Back in High School, back before there was dirt, freshman year it was, 1975-76 school year, winter term or spring, I'm not entirely sure which, I got drafted by my sister into taking a folk dance PE course. She paid for this; my feet were basically the same size they are today, and I was six inches shorter, or some such difference [can you say clumsy?] My sister folk danced barefoot, I wore hiking boots, they made me dance next to my sister, I had my revenge! Mwa ha ha! Oh yeah, it was spring term that Dave Adlhoch started the folk dance class.

Anyway, there I was at an early, formative, stage in my life, tossed into the world of Eastern European Folk Dance, Balkan, Turkish, Russian, and all parts in between, with excursions to Israeli Folk Dance. I spent the next five years or so taking folk dance classes for PE, and attending the then very active Reed College Folk Dance scene every Friday evening, gradually growing into my feet and gaining a great fondness for Eastern European Folk Music, including buying what records were available in the Portland area.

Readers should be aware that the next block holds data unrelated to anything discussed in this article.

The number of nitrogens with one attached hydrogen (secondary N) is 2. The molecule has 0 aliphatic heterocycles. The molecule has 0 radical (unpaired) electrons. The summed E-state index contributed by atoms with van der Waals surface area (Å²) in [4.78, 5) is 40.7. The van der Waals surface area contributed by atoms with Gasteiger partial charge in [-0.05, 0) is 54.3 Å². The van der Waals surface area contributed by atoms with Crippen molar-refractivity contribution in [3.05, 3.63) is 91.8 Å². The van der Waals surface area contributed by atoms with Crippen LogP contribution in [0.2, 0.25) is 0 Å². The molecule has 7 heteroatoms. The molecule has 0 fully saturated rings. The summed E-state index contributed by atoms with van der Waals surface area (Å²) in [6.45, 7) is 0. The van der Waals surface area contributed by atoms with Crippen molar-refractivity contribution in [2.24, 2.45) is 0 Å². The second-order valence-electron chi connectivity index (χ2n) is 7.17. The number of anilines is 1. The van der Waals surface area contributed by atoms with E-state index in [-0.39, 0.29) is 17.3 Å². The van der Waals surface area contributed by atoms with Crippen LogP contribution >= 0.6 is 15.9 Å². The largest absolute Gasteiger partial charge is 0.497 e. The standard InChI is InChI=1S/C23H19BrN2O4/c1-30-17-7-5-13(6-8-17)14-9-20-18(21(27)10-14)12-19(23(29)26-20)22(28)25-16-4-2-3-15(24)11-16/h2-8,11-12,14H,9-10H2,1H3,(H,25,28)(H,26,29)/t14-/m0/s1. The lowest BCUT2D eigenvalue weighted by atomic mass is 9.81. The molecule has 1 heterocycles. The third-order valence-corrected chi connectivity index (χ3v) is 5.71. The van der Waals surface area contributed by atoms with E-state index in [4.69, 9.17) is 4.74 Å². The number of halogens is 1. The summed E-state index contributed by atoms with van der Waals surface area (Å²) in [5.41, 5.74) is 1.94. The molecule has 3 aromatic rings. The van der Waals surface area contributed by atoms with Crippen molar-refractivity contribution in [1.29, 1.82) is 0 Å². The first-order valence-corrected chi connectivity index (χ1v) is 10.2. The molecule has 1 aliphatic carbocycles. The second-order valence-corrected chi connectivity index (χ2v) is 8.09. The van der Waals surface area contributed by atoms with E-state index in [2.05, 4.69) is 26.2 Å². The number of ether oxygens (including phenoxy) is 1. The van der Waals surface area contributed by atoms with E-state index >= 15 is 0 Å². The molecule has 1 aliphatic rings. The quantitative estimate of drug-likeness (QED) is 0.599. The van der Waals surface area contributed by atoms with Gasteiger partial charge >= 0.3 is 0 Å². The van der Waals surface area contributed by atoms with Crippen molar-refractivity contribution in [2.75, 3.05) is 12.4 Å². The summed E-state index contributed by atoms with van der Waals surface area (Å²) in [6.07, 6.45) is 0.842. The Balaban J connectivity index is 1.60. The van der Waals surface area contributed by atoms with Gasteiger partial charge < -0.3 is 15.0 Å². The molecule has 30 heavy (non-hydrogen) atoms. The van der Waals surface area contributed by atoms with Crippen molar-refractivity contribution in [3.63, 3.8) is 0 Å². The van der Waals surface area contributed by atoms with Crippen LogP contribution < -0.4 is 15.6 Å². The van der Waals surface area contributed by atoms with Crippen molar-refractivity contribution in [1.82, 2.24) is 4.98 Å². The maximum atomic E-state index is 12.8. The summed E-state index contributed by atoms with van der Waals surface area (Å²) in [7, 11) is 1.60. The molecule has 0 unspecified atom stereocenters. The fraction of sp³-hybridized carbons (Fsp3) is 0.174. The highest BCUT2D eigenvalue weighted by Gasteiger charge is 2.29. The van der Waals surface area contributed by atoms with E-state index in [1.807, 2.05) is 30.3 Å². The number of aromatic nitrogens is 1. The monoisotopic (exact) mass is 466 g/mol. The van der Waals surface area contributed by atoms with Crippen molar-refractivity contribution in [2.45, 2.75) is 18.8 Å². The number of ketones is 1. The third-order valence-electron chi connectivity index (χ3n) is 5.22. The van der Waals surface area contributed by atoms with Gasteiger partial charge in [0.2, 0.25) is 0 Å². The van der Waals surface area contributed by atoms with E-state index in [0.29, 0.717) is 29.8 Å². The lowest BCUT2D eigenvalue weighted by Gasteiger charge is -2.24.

Fast forward to 1983, Portland Community College, I'm taking Music Theory, doing well in the composition section [while showing my rebel creds by giving the melody to the Tenor part, let the Sopranos suffer!], doing well in the sight singing section, but having real problems in the ear training section. See, to Western ears, minor chords are supposed to sound "wrong", this is part of how you identify them as being minor; take someone who has spent much of the proceeding seven years cultivating a taste for Eastern European, Israeli, and other folk music, and none of what they played sounded "wrong" to me, I was used to chords which cannot be done using "traditional" J.S. Bach based Western European tempered chords and harmony, this stuff was ho hum boring and sounded just fine to me, if unimaginative.

Just goes to show I was too worldly for that class, my ears weren't parochial enough for them.

I was reminded of this just now, as I sat listening to the Bulgarian Women's Choir 1993 world tour CD; still sounds just fine to me.